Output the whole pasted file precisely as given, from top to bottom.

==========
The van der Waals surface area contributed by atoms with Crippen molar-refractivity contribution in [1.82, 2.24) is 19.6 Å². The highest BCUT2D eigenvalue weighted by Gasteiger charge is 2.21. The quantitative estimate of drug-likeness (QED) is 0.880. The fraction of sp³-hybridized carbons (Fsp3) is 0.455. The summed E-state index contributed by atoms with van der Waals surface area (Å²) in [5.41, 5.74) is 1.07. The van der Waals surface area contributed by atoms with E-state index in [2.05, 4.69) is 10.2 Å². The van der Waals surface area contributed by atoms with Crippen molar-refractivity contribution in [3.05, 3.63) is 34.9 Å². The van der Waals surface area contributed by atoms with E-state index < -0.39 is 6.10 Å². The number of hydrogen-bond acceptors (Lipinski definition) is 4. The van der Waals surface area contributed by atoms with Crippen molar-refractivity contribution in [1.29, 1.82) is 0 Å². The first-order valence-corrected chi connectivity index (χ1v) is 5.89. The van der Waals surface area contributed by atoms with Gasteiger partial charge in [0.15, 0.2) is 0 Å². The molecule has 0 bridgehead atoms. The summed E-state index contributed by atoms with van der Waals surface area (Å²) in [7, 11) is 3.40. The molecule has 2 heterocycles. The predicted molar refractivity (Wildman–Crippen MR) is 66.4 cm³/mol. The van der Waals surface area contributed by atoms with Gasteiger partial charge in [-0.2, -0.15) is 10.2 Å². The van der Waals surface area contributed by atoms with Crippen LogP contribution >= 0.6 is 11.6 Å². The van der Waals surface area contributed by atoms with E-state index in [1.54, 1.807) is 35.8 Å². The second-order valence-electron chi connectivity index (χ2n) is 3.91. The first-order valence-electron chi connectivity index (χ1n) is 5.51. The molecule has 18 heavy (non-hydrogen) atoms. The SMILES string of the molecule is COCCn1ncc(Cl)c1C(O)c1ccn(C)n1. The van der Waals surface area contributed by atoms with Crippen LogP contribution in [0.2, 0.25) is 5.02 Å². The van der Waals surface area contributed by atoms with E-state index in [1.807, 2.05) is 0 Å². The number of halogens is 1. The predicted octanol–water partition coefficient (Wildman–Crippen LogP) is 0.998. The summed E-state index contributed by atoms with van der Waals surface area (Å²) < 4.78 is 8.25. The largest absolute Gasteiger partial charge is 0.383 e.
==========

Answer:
The van der Waals surface area contributed by atoms with Crippen molar-refractivity contribution in [1.82, 2.24) is 19.6 Å². The highest BCUT2D eigenvalue weighted by Gasteiger charge is 2.21. The quantitative estimate of drug-likeness (QED) is 0.880. The fraction of sp³-hybridized carbons (Fsp3) is 0.455. The summed E-state index contributed by atoms with van der Waals surface area (Å²) in [5.41, 5.74) is 1.07. The van der Waals surface area contributed by atoms with E-state index in [2.05, 4.69) is 10.2 Å². The van der Waals surface area contributed by atoms with Crippen molar-refractivity contribution in [3.05, 3.63) is 34.9 Å². The van der Waals surface area contributed by atoms with E-state index < -0.39 is 6.10 Å². The number of hydrogen-bond acceptors (Lipinski definition) is 4. The van der Waals surface area contributed by atoms with Crippen molar-refractivity contribution in [1.29, 1.82) is 0 Å². The first-order valence-corrected chi connectivity index (χ1v) is 5.89. The van der Waals surface area contributed by atoms with Gasteiger partial charge in [0.15, 0.2) is 0 Å². The molecule has 0 bridgehead atoms. The summed E-state index contributed by atoms with van der Waals surface area (Å²) in [7, 11) is 3.40. The molecule has 2 heterocycles. The predicted molar refractivity (Wildman–Crippen MR) is 66.4 cm³/mol. The van der Waals surface area contributed by atoms with Gasteiger partial charge in [-0.2, -0.15) is 10.2 Å². The van der Waals surface area contributed by atoms with Crippen LogP contribution >= 0.6 is 11.6 Å². The van der Waals surface area contributed by atoms with E-state index in [1.54, 1.807) is 35.8 Å². The second-order valence-electron chi connectivity index (χ2n) is 3.91. The first-order valence-electron chi connectivity index (χ1n) is 5.51. The molecule has 18 heavy (non-hydrogen) atoms. The SMILES string of the molecule is COCCn1ncc(Cl)c1C(O)c1ccn(C)n1. The van der Waals surface area contributed by atoms with Crippen LogP contribution in [0.2, 0.25) is 5.02 Å². The van der Waals surface area contributed by atoms with E-state index in [1.807, 2.05) is 0 Å². The number of halogens is 1. The predicted octanol–water partition coefficient (Wildman–Crippen LogP) is 0.998. The summed E-state index contributed by atoms with van der Waals surface area (Å²) < 4.78 is 8.25. The largest absolute Gasteiger partial charge is 0.383 e.